Fraud Management & Cybercrime , General Data Protection Regulation (GDPR) , Geo Focus: The United Kingdom

UK Firm Fined for Poor Security Prior to Ransomware Attack

Interserve Ran Obsolete Servers and Didn't Verify Malware Deletion
UK Firm Fined for Poor Security Prior to Ransomware Attack

Britain's data watchdog levied a 4.4 million-pound fine against a facilities management outsourcing and construction firm for a ransomware attack that exposed employee data.

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Hackers penetrated Interserve Group Limited in late March 2020, breaching the confidentiality of four human resources databases containing personal data of 113,000 employees. The fine, which is approximately US$5 million, should "cause directors and chairmen to sit up and start asking questions of chief executives about cyber preparedness," U.K. Information Commissioner John Edwards told The Guardian.

Among the exposed data were contact details and identifying information including birthdate as well as sensitive data such as marital status, dependents and salary amounts.

The U.K. Information Commissioner's Office says the company failed to put appropriate security measures in place to prevent the intrusion, including by running unsupported versions of the Windows server operating system and using an outdated version of McAfee antivirus software.

Attackers got into company systems via a phishing email with a malicious .zip file attached. The company did not enable host-based firewalls at the time of the incident nor did it prevent macros from executing on the computer of the employee who opened the phishing email, the ICO says. The company also had 280 users with domain administration permissions, a number the ICO says was excessive. Hackers compromised 12 of those accounts.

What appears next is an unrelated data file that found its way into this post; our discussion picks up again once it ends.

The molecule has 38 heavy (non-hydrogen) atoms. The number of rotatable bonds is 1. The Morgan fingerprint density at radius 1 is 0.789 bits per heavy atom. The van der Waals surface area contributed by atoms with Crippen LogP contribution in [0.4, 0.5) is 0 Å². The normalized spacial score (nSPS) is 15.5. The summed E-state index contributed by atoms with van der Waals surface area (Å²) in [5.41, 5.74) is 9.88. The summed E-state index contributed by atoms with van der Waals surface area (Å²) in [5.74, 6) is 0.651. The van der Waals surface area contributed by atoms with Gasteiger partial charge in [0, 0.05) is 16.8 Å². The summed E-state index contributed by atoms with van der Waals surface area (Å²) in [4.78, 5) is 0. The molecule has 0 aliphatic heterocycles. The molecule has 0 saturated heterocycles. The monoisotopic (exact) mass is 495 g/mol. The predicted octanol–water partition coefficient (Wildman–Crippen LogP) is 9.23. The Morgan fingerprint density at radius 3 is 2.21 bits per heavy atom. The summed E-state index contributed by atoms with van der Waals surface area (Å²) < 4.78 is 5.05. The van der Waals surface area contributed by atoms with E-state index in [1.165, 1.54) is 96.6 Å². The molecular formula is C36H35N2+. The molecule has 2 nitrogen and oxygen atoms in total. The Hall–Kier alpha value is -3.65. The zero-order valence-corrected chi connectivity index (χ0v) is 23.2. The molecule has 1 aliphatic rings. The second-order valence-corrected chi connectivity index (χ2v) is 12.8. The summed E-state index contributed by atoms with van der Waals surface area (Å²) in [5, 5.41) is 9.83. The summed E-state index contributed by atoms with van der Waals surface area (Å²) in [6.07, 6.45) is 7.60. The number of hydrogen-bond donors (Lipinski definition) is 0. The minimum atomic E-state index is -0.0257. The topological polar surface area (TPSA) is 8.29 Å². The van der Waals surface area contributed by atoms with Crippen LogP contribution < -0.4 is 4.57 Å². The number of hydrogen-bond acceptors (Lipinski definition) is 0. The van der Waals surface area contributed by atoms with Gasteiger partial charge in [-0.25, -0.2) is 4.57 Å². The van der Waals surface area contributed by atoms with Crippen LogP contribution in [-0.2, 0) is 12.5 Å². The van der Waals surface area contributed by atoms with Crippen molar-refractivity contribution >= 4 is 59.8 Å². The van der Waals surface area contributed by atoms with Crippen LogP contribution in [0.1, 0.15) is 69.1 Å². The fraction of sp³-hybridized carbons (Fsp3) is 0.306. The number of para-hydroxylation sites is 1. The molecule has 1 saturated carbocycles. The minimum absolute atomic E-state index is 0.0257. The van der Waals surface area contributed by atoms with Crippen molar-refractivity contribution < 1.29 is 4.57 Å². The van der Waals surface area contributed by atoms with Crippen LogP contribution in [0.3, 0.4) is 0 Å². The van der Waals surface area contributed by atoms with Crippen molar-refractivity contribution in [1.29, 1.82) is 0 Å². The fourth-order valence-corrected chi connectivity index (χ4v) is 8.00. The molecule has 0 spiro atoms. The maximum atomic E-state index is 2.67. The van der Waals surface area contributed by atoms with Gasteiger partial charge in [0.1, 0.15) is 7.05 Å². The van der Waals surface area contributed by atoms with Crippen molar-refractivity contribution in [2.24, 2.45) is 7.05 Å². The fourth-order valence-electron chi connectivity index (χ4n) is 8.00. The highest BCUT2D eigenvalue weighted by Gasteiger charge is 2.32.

A cybersecurity tool did detect the initial infection, but it wrongly reported the malware as having been successfully removed. The company didn't verify the tool's actions, and the attacker retained access.

“The biggest cyber risk businesses face is not from hackers outside of their company, but from complacency within their company," Edwards said in a statement.

The office cites the General Data Protection Regulation as the legal basis for the fine - a European Commission regulation that the United Kingdom incorporated as domestic law in 2018 ahead of its withdrawal from the European Union. Adherence to the GDPR is a cornerstone of a June 2021 agreement that allows commercial data flows to continue crossing the English Channel.

Members of the U.K. Conservative Party, which currently controls Parliament, have put continued adherence to the GDPR in doubt. Secretary of State for Digital, Culture, Media and Sport Michelle Donelan during the annual party conference earlier this month announced an effort to replace the GDPR with a "truly bespoke British system of data protection."

The ICO says the company didn't just violate continental standards but also its internal policies for systems management, which required it to keep servers up to date on patches and to have malware protection.

At the time of the attack, Interserve was processing personal data on 18 servers whose operating system was Windows Server 2003 R2, for which Microsoft withdrew mainstream support in 2010. Another 22 servers ran on Windows Server 2008 R2, for which Microsoft terminated mainstream support in 2015. At the time of the attack, the company also widely deployed network file sharing protocol Server Message Block version 1. Microsoft deprecated SMBv1 in 2013.

Whether Interserve pays the fine is an open question. The company is the successor of Interserve Plc, a company that went into the U.K. version of bankruptcy in March 2019. Its construction business has spun off into a company that assumed a previous Interserve corporate identity of Tilbury Douglas while its outsourcing components have been acquired by other companies.


About the Author

Akshaya Asokan

Akshaya Asokan

Senior Correspondent, ISMG

Asokan is a U.K.-based senior correspondent for Information Security Media Group's global news desk. She previously worked with IDG and other publications, reporting on developments in technology, minority rights and education.




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